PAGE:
This evening I came upon this quotation attributed to Rabbi Nachman of Breslov:
“If you are not going to be any better tomorrow than you were today, then what need have you for tomorrow?”
That is a serious provocation to self-examination and personal responsibility.
What have I done to deserve tomorrow?
Tomorrow is a gift I cannot merit, but what would it look like to try to become more worthy of it?
What difference would it make, every night, to create new day’s resolutions?
This year I came upon this interesting sermon for Yom Kippur titled, “Let Death Be Our Teacher.”
This piece explains the way in which Yom Kippur is traditionally understood to be “a rehearsal of our death.”
In it, Rabbi Dara Frimmer says:
Let’s be honest, most of us wait until a crisis is upon us to make significant changes in our lives.
My father had a great life before he was diagnosed. He worked hard AND played golf every Wednesday. He loved photography, travel, and good food. He collected recipes from the New York Times and once a month our kitchen would become a gastronomy lab.
And when he was diagnosed, as most of us might do, he took account of his life – a Cheshbon Ha- Nefesh – literally, an accounting of his soul. Which is exactly what we are asked to do on Yom Kippur. A Cheshbon HaNefesh invites us to take inventory: Are we wasting moments of our life or are we lifting up and celebrating what is most precious?
Rule Four of Jordan Peterson’s new book Beyond Order: 12 More Rules for Life is: “Notice that opportunity lurks where responsibility has been abdicated.”
In this chapter, Peterson discusses how choosing to take responsibility is fundamental to being useful and leading a meaningful life. As usual, he weaves a range of sources together from the Hebrew Bible, to Egyptian myths, to Pinocchio and Peter Pan.
The section of this chapter that especially interested me is about conscience. Since conscience is a word that does not have a great deal of resonance in our contemporary culture, Peterson patiently expounds upon what conscience is and how it works.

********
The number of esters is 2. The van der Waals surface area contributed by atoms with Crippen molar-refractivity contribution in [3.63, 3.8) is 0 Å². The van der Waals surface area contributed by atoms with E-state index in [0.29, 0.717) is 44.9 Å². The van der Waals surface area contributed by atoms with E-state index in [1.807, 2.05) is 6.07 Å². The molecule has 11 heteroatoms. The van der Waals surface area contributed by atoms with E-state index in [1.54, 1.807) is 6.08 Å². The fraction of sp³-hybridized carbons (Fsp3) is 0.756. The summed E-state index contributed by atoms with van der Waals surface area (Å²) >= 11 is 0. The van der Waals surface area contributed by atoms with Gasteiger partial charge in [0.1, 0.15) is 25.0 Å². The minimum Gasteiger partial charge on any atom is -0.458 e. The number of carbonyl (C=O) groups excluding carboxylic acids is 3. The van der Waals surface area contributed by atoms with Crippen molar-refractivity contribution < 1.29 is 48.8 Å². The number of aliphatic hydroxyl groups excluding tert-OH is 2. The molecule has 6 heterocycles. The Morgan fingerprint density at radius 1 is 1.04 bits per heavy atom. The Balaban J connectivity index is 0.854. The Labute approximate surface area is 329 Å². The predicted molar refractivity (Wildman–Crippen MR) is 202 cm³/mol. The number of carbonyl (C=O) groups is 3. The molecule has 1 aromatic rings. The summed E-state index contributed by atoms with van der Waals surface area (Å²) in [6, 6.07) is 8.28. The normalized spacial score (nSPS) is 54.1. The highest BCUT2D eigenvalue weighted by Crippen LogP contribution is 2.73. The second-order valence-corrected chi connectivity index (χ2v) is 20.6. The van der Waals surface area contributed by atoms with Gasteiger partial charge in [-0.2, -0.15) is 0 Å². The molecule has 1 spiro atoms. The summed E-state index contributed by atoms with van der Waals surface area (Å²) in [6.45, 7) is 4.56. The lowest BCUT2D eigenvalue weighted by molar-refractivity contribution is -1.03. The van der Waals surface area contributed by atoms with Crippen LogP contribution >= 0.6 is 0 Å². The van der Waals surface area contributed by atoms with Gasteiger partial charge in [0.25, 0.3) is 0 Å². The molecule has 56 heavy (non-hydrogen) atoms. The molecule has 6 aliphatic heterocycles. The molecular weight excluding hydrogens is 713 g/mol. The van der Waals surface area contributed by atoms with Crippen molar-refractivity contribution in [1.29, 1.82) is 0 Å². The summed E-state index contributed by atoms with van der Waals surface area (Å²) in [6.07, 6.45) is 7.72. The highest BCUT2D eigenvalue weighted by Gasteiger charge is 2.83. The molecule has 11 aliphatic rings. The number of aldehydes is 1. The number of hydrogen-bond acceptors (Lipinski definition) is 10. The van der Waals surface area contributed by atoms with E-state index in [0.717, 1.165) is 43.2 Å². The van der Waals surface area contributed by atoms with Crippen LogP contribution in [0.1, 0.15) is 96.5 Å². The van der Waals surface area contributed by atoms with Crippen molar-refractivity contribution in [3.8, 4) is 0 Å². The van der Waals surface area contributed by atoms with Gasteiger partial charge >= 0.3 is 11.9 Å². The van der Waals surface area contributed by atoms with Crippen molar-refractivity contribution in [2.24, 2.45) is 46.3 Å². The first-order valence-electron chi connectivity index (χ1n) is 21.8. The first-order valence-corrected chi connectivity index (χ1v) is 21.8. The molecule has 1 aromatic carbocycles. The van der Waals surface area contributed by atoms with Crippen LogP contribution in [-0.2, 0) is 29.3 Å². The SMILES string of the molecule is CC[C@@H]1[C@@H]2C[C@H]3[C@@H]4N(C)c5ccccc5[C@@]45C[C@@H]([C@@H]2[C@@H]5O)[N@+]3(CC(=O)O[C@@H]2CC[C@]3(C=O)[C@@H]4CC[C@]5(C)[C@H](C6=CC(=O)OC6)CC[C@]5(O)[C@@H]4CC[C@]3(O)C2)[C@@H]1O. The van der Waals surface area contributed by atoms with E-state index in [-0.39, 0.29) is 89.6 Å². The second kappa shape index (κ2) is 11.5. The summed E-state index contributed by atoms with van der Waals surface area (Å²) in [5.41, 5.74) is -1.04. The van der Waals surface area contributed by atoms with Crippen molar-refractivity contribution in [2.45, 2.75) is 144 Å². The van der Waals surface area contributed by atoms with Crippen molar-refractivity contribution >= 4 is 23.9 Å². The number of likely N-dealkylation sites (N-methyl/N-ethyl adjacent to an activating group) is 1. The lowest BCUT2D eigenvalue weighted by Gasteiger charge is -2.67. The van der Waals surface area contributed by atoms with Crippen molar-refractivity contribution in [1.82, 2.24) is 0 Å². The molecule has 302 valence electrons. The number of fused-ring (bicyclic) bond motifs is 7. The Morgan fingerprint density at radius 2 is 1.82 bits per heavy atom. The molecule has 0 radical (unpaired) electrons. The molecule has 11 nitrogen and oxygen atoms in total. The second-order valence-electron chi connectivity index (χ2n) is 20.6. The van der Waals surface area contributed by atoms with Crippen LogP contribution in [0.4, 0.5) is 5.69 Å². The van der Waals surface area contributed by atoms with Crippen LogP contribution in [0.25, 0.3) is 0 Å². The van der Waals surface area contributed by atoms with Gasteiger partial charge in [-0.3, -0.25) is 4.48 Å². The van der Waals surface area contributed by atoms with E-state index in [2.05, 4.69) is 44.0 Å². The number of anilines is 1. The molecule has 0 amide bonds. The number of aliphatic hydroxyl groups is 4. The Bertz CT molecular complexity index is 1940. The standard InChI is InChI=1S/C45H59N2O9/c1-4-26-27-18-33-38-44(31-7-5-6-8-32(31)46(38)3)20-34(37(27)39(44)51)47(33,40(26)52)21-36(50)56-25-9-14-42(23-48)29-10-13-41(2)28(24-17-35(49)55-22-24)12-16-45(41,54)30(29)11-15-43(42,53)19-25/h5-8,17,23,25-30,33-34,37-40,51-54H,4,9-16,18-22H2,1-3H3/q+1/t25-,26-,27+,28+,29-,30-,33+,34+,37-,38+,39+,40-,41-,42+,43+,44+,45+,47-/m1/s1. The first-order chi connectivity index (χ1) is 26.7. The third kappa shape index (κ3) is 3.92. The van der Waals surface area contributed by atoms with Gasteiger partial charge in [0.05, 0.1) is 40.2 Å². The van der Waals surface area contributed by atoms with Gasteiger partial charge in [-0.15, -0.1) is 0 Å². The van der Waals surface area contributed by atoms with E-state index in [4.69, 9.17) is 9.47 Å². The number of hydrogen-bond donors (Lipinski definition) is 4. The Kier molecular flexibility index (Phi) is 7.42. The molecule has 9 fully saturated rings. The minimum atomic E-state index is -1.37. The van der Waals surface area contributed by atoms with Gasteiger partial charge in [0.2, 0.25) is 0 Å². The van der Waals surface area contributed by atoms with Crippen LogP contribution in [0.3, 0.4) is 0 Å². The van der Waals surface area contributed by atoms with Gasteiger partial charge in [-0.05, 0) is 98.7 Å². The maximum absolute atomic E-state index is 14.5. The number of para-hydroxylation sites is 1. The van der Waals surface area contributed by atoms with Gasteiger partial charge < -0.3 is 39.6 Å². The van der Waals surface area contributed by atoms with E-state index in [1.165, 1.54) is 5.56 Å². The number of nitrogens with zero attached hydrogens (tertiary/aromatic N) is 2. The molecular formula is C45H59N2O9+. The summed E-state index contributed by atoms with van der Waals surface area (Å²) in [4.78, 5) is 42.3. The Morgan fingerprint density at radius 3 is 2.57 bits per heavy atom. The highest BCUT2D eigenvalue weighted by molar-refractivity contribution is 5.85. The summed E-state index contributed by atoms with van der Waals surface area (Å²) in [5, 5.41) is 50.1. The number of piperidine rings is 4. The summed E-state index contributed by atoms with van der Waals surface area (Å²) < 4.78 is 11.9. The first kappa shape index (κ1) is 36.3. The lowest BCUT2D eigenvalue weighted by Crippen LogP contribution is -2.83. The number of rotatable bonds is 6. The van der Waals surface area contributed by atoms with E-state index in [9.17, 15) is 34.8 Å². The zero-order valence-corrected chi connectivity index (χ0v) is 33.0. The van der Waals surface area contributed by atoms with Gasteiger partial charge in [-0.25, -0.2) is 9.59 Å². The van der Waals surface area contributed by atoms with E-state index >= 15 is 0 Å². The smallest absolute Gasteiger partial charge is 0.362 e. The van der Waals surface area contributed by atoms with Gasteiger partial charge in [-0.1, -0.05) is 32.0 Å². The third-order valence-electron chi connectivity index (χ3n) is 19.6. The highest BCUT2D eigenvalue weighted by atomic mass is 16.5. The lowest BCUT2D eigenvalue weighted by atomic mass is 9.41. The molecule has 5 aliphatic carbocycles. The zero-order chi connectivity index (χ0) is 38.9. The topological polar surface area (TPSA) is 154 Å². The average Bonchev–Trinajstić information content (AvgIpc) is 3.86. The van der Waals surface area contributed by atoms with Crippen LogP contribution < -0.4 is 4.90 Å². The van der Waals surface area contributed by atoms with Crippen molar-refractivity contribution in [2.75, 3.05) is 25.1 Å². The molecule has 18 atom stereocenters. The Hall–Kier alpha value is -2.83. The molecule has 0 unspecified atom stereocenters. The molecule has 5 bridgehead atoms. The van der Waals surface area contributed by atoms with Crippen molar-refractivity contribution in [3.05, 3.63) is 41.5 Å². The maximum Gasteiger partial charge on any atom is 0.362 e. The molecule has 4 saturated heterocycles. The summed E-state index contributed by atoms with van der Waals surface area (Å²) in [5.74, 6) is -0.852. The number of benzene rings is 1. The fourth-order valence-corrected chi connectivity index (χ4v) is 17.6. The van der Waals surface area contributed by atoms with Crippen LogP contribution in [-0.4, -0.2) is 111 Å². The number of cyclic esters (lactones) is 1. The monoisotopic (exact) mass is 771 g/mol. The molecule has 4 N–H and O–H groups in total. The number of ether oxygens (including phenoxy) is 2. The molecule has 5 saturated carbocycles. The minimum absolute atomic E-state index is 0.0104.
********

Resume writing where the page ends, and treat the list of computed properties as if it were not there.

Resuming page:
Here is the relevant excerpt:
This evening a dear friend and I reunited in Toronto and spontaneously decided to attend Vespers at St. Moses & St. Katherine Coptic Orthodox Church.
The evening prayer and raising of incense was set to begin at 7:00 p.m.
Aside from the priest, two young men chanting liturgical responses, and one woman from the community, my friend and I were the only ones there.
Before beginning vespers, Fr. John Boutros came over to give us a brief explanation of the prayer.
“The purpose of vespers is start wondering now: where has my life gone? It’s a journey toward reconciliation in preparation for the liturgy the following day. Accordingly, people will usually go to confession after Vespers and during the Midnight Praises on the vigil of the Divine Liturgy. As the sun sets, you are invited to ponder: What am I doing? Where did the light go? Where did my life go?”
Fr. John also gave the analogy of working on a paper or a project into the late hours of the night saying, “When you’re working late at night, you can lose sense of the time. The purpose of these evening liturgies is partly to enter into the timelessness of eternity.”
This is the structure of Vespers in the Coptic Orthodox Church:
Today is the feast of St. Joseph the Worker and this post examines Pope Francis’ beautiful Apostolic Letter “With A Father’s Heart” to explore the practical ways in which we can see work as a context for self-gift through which we fulfill the meaning of our lives.
I have organized the themes of the letter into the following eight categories. Each category begins with a excerpt from the letter and then includes a question or two for our contemplation of some possible practical applications.
1. Names and Relationships: